Thanks for all of the advice, I have paid another visit to the driving range and experimented a little, I think I may have been going back without enough shoulder turn so I made a point of turning more and keeping my arms straighter on the start of my backswing to try and give me more width and the results were better, I still have it in me to push one out right, I’ll try and take some decent video footage of my swing and put it up on site at some point.

Link to post
Share on other sites

As I was working on my pull/snap hook, the new Pro came down the range to chat and introduce himself. We chatted a bit about what I was working on and gave me a little drill to work on. Take a normal grip with the right hand, then put your left hand FLAT on the grip in about the normal position with the back of the hand facing the aiming point. Then take some practice swings trying to bring the back of the hand square to the impact. Short swings at first just to get the feel. work your way up as you get comfortable with it.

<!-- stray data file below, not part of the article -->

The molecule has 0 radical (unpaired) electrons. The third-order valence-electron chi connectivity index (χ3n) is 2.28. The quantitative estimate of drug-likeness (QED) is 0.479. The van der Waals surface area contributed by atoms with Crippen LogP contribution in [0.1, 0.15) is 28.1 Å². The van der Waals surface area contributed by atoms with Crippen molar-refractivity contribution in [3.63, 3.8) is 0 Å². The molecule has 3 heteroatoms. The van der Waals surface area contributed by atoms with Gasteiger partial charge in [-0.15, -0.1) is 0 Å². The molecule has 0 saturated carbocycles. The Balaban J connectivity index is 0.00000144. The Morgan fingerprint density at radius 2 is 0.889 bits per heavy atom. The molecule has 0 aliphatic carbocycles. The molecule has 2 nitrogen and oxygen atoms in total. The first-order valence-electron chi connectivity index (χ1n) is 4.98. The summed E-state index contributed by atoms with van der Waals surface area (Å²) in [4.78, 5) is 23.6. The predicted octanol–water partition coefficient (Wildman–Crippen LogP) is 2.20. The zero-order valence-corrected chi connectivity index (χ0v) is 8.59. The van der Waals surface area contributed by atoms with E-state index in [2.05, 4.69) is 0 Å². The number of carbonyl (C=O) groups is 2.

You can use a video camera to see where the hand is facing at impact. Easier to spot with the palm flat

When you take a proper grip, think about PULLING the left hand through to square from the inside instead of pushing with the right.

Helped me a bit anyways. no more real bad snap/duck hooks. (unless I really screw up and forget everything)

 

  • Thanks 1
Link to post
Share on other sites

45 minutes ago, RayG said:

As I was working on my pull/snap hook, the new Pro came down the range to chat and introduce himself. We chatted a bit about what I was working on and gave me a little drill to work on. Take a normal grip with the right hand, then put your left hand FLAT on the grip in about the normal position with the back of the hand facing the aiming point. Then take some practice swings trying to bring the back of the hand square to the impact. Short swings at first just to get the feel. work your way up as you get comfortable with it.

You can use a video camera to see where the hand is facing at impact. Easier to spot with the palm flat

When you take a proper grip, think about PULLING the left hand through to square from the inside instead of pushing with the right.